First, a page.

New York

Highbridge Green School students present a project their parents helped design

Our recent story about the Highbridge Green School highlighted a unique collaboration between parents and teachers, who worked together to plan an English unit for the school’s first class of sixth graders.

Fueled by parents’ desire to continue shaping the new school they helped create, the co-planned unit included an interview project that students worked on at home. We visited the school last month when students shared their projects at a fair in the cafeteria.

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Aliesse Doucoure interviewed her father about his immigration story.

“It was kind of hard, but I felt like I was prepared,” Aliesse Doucoure said, describing the process leading up to the fair.

After reading “Dragon Wings,” a book about a Chinese boy who immigrated to the United States, Doucoure and her classmates interviewed parents and community members — and in at least one case, a teacher — who had their own immigration experiences to share.

“I was learning information I never knew,” Doucoure said of the interview with her father. “He’s this strong person. So when he told me he was afraid on his way here, it shocked me.”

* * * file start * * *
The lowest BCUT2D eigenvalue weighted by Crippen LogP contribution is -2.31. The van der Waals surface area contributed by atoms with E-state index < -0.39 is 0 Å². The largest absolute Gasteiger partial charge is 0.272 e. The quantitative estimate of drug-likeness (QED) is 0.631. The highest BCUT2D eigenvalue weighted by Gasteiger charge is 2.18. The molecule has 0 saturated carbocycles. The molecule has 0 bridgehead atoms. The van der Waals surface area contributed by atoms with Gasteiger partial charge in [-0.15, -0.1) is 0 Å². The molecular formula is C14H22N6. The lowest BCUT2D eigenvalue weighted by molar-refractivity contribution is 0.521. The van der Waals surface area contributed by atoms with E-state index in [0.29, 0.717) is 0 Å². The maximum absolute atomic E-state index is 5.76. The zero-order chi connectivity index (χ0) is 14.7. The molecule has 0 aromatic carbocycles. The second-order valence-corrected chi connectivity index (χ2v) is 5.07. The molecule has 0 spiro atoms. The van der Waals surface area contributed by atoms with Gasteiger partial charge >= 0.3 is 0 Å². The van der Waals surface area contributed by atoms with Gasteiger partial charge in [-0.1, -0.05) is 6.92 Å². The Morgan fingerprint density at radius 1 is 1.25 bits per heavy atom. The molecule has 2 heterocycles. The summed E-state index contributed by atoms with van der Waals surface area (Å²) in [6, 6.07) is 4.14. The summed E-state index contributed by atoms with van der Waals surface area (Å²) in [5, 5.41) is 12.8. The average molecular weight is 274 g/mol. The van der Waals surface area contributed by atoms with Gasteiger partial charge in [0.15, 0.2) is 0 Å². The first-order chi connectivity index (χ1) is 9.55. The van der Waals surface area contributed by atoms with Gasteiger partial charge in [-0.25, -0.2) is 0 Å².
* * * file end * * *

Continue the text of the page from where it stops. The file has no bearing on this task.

In class, students wrote essays comparing the perspectives they read in the book and heard in their interviews. At home, with parents’ support, they made colorful posters with information about China or the countries where their parents were born.

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Haley Alonso, right, with classmates, said she’d never spoken to her father about his journey from Cuba before the project.

Standing by her poster, Haley Alonso said she had never asked her dad about his experience immigrating from Cuba until she interviewed him for this project.

“It was a little hard talking to my dad about stuff like where he came from,” Alonso said. “I don’t really talk to him about stuff like that.” She said she was surprised to learn that her dad came to the United States in a plane instead of a boat.